His visit to his grandparents in Toronto may include a long car or bus ride. Canada’s security agency maintains a list of people who are banned from flying. It is called the Specified Persons List and the names are kept secret. The criteria for being placed on the list may be a “reasonable suspicion” of bad behavior. Unfortunately, a person who has had their name placed on the list will only find out that they are banned from a flight after they have bought a ticket and attempted to clear security.
Khadr’s permission to visit his grandparents in the company of his lawyer must be undertaken before the end of 2015. He has two weeks to complete the visit.
Khadr’s family had been supporters of the Al Qaeda movement and personal friends of the Bin Ladens. His father was killed in Afghanistan and a brother severely wounded. His mother and sister were active in the press denouncing Canada and our way of life which garnered little sympathy for their youngest son. The CBC has reported that Khadr’s mother and sister are not currently living in Canada.
This is a complex situation where there are no winners, only losers. Khadr was taken to Afghanistan by his jihadist parents. He was present during a fire fight there in which he was severely wounded. He spent his teen years in a ‘black’ prison among jihadists. A US medic lost his life and his young family mourns his death. The harm and loss go on and on.
Omar Khadr granted bail by Alberta judge
Omar Khadr granted bail
Public Safety Canada
The extent of torture that he was exposed to is unknown, but in video of him being interviewed by Canadian representatives, he is pleading for medical care.
While Khadr was imprisoned the US changed a law that made it a war crime to oppose US troops. The firefight took place in Afghanistan where the US military was the invading force.
Canadian courts have consistently ruled that Khadr’s rights as a Canadian citizen were violated.
Khadr pleaded guilty to murder and war crimes in a plea-bargain session August 9, 2010. I would like to remind people that those American pilots downed and captured in N. Vietnam 45 years ago confessed to dreadful crimes while being held in inhumane conditions too. People captured by Al Qaeda operatives have confessed to amazing crimes while being held outside the law as well.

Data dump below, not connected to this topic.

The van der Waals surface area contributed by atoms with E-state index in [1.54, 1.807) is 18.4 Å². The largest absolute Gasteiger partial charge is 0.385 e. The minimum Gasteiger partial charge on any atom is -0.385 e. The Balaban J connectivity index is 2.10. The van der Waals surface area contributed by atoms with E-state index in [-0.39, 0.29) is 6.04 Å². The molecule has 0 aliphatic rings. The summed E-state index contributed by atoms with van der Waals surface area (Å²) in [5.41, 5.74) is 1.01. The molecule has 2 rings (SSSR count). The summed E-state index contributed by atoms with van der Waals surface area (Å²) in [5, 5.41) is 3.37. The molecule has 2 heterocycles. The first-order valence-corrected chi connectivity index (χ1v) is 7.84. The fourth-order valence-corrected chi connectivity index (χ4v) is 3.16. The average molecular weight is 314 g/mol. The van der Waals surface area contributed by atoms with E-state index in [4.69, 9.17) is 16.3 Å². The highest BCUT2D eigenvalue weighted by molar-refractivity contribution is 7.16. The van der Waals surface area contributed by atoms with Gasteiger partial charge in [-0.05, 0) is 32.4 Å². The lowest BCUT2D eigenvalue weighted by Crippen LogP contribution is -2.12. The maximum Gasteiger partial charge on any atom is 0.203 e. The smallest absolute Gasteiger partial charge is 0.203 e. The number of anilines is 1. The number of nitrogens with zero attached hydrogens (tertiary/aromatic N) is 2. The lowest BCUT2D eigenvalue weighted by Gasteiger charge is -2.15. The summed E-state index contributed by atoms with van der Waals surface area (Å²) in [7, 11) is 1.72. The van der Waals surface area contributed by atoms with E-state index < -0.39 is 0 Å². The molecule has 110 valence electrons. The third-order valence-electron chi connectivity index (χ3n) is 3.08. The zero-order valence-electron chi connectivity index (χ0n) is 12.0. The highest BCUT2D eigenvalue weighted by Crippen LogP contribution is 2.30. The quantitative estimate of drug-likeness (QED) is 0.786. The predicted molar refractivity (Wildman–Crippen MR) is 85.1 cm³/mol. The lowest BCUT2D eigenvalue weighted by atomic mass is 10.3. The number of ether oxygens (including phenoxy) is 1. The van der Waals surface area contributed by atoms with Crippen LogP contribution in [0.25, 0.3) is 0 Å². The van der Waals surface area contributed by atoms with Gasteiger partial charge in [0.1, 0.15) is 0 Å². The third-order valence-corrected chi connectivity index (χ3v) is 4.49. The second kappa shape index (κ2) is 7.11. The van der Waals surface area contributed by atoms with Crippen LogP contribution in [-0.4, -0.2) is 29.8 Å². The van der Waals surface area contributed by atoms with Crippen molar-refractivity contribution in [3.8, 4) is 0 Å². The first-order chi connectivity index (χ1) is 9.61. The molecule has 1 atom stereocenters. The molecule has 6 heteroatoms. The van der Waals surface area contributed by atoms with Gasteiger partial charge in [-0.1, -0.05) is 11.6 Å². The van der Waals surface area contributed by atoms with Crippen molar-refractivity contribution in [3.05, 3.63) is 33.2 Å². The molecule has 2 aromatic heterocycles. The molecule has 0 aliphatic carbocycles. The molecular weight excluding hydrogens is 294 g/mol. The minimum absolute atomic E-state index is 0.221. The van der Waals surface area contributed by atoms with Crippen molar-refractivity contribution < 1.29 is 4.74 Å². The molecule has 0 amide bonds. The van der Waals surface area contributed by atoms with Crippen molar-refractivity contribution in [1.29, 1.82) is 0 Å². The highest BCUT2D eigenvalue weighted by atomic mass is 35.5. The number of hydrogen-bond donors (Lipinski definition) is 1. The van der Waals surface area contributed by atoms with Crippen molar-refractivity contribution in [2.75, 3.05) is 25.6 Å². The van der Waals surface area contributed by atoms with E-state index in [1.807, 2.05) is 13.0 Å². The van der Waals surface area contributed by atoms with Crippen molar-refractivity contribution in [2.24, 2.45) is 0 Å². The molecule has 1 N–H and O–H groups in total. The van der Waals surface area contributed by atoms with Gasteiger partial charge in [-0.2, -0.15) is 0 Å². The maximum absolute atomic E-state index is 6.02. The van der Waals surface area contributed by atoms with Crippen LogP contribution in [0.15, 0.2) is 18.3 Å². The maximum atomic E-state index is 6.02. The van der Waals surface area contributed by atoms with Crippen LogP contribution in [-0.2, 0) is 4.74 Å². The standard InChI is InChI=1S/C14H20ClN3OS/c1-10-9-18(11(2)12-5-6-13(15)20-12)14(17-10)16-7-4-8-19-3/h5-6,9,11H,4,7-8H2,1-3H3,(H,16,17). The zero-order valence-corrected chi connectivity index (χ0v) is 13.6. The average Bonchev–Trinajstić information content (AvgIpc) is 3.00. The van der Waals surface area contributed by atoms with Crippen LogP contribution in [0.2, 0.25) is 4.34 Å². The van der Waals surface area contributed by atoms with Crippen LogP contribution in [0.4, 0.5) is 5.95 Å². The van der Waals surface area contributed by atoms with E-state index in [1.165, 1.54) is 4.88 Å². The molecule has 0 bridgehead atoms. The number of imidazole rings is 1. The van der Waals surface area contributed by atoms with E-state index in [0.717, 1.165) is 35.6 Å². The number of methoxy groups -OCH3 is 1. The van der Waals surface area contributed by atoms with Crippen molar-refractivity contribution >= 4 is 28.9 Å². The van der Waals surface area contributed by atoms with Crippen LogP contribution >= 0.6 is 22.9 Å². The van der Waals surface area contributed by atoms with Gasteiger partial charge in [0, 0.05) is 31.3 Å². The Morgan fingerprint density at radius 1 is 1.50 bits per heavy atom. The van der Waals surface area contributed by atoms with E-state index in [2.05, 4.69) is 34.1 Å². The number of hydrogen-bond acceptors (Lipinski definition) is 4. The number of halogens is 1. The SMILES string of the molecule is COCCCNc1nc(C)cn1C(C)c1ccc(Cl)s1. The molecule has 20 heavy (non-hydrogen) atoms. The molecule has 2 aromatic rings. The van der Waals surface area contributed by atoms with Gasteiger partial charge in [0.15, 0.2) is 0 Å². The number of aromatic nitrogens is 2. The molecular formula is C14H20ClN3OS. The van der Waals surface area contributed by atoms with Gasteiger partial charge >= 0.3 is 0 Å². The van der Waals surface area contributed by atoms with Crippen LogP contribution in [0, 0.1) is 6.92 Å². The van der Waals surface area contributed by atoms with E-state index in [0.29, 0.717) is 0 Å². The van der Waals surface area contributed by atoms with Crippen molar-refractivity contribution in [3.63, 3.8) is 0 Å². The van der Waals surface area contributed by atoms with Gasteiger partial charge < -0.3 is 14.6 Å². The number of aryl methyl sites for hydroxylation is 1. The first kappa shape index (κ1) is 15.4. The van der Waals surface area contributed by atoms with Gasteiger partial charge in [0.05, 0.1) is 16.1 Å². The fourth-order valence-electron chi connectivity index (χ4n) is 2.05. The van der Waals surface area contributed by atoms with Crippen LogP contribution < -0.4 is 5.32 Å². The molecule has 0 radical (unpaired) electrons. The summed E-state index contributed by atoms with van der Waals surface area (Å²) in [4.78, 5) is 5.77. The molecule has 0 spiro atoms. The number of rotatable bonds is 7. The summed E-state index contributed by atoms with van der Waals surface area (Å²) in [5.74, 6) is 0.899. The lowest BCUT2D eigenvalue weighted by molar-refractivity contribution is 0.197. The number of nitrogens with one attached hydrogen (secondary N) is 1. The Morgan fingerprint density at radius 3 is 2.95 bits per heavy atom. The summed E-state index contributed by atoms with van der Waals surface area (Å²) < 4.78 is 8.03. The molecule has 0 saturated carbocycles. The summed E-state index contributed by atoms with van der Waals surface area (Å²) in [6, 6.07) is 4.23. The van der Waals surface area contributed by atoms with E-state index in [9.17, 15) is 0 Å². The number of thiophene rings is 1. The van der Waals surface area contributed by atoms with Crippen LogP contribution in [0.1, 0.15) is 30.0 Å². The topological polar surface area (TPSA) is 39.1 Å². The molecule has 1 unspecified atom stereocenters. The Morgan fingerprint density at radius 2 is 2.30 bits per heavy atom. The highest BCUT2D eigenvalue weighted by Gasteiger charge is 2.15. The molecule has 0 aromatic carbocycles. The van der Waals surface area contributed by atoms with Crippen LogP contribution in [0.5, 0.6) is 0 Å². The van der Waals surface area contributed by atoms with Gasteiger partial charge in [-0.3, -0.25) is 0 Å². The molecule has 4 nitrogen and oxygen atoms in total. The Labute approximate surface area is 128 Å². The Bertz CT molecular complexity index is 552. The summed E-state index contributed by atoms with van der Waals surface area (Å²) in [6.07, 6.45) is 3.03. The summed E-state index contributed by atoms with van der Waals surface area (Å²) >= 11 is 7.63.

We cannot know how Omar Khadr will fare in our modern Canadian society, whether he will be a model citizen or not. If we value the rule of law in this country, then we must respect what those entrusted with our justice system have decided.
He later recanted his confession and was subsequently repatriated to an Alberta prison with an eight year sentence.
His appeal cites a U.S. court ruling declaring retroactive war-crimes laws unconstitutional. The United States made it a war crime for enemy combatants to engage in battle with U.S. soldiers in Afghanistan, but that was several years after Mr. Khadr’s capture. Globe and Mail
Khadr’s sentence expires October 2018. Currently he is being held in a minimum security prison. He will remain in prison at least until May 5th when bail conditions will be announced.
Khadr, now 28, is a Canadian citizen. His mother and sister survive as well as a disabled brother. His father was a fund raiser for Al Qaeda in Afghanistan. His parents can be described as toxic and his sister has been vociferous in her support for terrorism. Khadr at age 14 was introduced to bomb making by his father.
The Globe and Mail
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